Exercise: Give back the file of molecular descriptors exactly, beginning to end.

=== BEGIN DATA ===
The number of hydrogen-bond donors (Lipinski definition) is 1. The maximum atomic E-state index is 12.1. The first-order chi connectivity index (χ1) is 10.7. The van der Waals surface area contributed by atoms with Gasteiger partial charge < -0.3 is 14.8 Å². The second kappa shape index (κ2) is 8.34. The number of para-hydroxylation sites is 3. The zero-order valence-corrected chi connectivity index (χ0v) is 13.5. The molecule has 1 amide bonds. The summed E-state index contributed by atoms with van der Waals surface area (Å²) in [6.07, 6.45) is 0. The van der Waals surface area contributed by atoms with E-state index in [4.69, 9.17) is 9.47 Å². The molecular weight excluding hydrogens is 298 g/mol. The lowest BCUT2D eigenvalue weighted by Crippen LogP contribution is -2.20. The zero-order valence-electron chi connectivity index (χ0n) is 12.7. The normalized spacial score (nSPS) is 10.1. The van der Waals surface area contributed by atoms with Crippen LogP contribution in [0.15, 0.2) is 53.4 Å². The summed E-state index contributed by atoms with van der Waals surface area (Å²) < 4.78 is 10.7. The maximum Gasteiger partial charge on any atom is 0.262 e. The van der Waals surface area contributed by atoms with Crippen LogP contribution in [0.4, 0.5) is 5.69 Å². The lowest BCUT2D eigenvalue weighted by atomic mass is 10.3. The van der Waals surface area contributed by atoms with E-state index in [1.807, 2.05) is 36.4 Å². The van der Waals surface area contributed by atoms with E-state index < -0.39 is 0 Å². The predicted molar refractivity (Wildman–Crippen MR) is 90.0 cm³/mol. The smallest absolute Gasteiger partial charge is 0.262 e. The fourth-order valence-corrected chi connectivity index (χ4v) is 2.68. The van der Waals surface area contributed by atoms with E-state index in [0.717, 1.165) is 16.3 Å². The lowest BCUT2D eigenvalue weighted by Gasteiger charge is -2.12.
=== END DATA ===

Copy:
The number of hydrogen-bond donors (Lipinski definition) is 1. The maximum atomic E-state index is 12.1. The first-order chi connectivity index (χ1) is 10.7. The van der Waals surface area contributed by atoms with Gasteiger partial charge < -0.3 is 14.8 Å². The second kappa shape index (κ2) is 8.34. The number of para-hydroxylation sites is 3. The zero-order valence-corrected chi connectivity index (χ0v) is 13.5. The molecule has 1 amide bonds. The summed E-state index contributed by atoms with van der Waals surface area (Å²) in [6.07, 6.45) is 0. The van der Waals surface area contributed by atoms with E-state index in [4.69, 9.17) is 9.47 Å². The molecular weight excluding hydrogens is 298 g/mol. The lowest BCUT2D eigenvalue weighted by Crippen LogP contribution is -2.20. The zero-order valence-electron chi connectivity index (χ0n) is 12.7. The normalized spacial score (nSPS) is 10.1. The van der Waals surface area contributed by atoms with Crippen LogP contribution in [0.15, 0.2) is 53.4 Å². The summed E-state index contributed by atoms with van der Waals surface area (Å²) < 4.78 is 10.7. The maximum Gasteiger partial charge on any atom is 0.262 e. The van der Waals surface area contributed by atoms with Crippen LogP contribution in [0.4, 0.5) is 5.69 Å². The lowest BCUT2D eigenvalue weighted by atomic mass is 10.3. The van der Waals surface area contributed by atoms with E-state index in [1.807, 2.05) is 36.4 Å². The van der Waals surface area contributed by atoms with E-state index < -0.39 is 0 Å². The predicted molar refractivity (Wildman–Crippen MR) is 90.0 cm³/mol. The smallest absolute Gasteiger partial charge is 0.262 e. The fourth-order valence-corrected chi connectivity index (χ4v) is 2.68. The van der Waals surface area contributed by atoms with E-state index in [0.717, 1.165) is 16.3 Å². The lowest BCUT2D eigenvalue weighted by Gasteiger charge is -2.12.